The Lake Simcoe Region Conservation Authority

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Invasive Mussels

A cluser of zebra mussles sitting on top of water.

Lake Simcoe Science

Invasive Mussels​

Uninvited Lake Dwellers 

In the past 200 years close to 150 species of foreign plants and animals have established th​emselves in the Great Lakes Region. 

The first foreign species introduced in Lake Simcoe was the common carp, which escaped from a Newmarket fish pond in 1896. Since then, 15 foreign species have colonized the lake, displacing native plants and animals. 

Invasions can happen intentionally through dumping imported aquarium plants and animals into rivers, lakes and streams, and unintentionally, when carried by contaminated boats and trailers, on fishing gear, or the use of illegal live bait.

Common invasive species in Lake Simcoe

Three common species found in Lake Simcoe include the round goby (left), common carp (middle) and Eurasian watermilfoild (right).

Three common invasive species are: round goby and common carp (fish species) and eurasian watermilfoil (non-native aquatic plant

Zebra and Quagga Mussels 

A couple of the most well-known “invaders” to Lake Simcoe are zebra mussels and quagga mussels. 

Native to the Caspian-Black Sea region of Eurasia, they arrived in the Great Lakes in 1988, carried in the ballast water of container ships. By 1995, zebra mussels had established themselves in Lake Simcoe, followed by quagga mussels in 2004.

One zebra and one quagga mussel.  These species have differences including shape and colour.

While these species look similar, zebra mussels have a flat side which gives them a distinct “D” shape. Their shell may have a striped pattern, but can vary from a solid dark to a pale appearance. Zebra mussels are typically found in warm, shallow water. 

Quagga mussels, on the other hand, do not have the flat side and have dark concentric rings on the shell. Quagga mussels are usually found in cooler, deeper waters. 

Both species live three to five years and start reproducing about six months after the larvae become established. A single female zebra or quagga mussel can produce up to one million eggs in a growing season.

Where are they found? 

Map shows the density of invasive mussels in Lake Simcoe. Parts of Lake Simcoe have bottom surfaces with +85000 mussels per sq m

In Lake Simcoe, invasive mussels can be found on rocks, boulders, and sandy/shell lake bottoms. Because zebra mussels tend to live in shallower depths than the quagga mussels, they are the species most often encountered by recreational lake users.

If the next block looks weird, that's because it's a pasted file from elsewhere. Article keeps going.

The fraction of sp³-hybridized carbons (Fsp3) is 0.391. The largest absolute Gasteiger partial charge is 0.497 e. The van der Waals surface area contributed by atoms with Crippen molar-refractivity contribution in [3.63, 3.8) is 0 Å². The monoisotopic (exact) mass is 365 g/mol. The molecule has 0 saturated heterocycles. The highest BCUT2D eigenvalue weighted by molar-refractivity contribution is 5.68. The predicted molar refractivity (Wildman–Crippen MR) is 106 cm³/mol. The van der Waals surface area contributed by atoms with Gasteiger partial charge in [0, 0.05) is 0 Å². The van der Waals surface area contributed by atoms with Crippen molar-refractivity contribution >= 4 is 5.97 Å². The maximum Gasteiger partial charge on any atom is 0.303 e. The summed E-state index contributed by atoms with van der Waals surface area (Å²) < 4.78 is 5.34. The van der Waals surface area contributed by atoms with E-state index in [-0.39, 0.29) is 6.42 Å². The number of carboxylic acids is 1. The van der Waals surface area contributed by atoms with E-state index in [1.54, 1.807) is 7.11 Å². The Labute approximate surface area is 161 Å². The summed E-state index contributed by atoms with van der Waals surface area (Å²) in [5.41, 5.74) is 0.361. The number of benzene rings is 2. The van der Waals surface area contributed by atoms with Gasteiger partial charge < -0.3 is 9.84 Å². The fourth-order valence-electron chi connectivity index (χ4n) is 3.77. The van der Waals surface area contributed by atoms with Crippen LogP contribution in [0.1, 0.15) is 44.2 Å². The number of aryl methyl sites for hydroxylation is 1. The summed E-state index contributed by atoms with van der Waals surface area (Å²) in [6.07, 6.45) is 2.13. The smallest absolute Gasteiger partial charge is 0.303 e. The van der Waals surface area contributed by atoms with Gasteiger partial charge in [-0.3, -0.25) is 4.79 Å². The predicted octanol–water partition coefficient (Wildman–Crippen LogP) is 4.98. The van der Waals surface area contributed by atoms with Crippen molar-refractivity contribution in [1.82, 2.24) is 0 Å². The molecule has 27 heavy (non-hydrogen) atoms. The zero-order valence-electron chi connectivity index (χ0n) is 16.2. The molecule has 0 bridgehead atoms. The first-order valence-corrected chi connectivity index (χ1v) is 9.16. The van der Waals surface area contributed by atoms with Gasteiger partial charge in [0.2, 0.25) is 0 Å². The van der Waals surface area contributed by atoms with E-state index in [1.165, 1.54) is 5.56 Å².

In 2009, LSRCA began surveying 747 sites across Lake Simcoe to determine the distribution of the mussels throughout the lake and their areas of high concentration. 

Both zebra and quagga mussels have been recorded as deep as 20 metres in much of Lake Simcoe. Their settlement is restricted by a change in the lake bed composition to soft mud and silt, which clogs their filtering ability, limiting population expansion in these areas.

In Kempenfelt Bay, living zebra and quagga mussels are found as deep as 31 metres; likely surviving on food particles that drift off the steep underwater sides of the bay.

Filtering the Lake 

Since 1995, zebra and quagga mussels have caused colossal environmental changes in Lake Simcoe. 

Like native mussels, they eat algae and nutrientrich bits of sediment. However, these invaders have an exceptionally high filtering rate, making them very efficient at removing these important particles from the water. In fact, zebra and quagga mussels can filter a volume equivalent to that of Lake Simcoe every five days! 

Before their arrival, residents and lake users noted the lake water had a “cloudy, greenish” colour — murky conditions caused by large amounts of algae in the water, common to lakes with high phosphorus concentrations. These particles reduced water clarity in the lake, which prevented sunlight from reaching deep into the water column. 

With sunlight now penetrating deeper into the lake, ecological changes have occurred in nutrient flows, food webs, and habitats of more aquatic plants.

3 jars of murky water compared to one jar in which zebra mussels have been added. Atfter 10 minutes, the water is clearer.

Zebra & quagga mussels change the environment of Lake Simcoe​

The pictures show a set of four-litre jars filled with murky, water from the Holland River (left). 

Within 10 minutes of the zebra mussels being added one of the jars (far right), the particles that cause the water to be murky have been filtered, leaving it clear.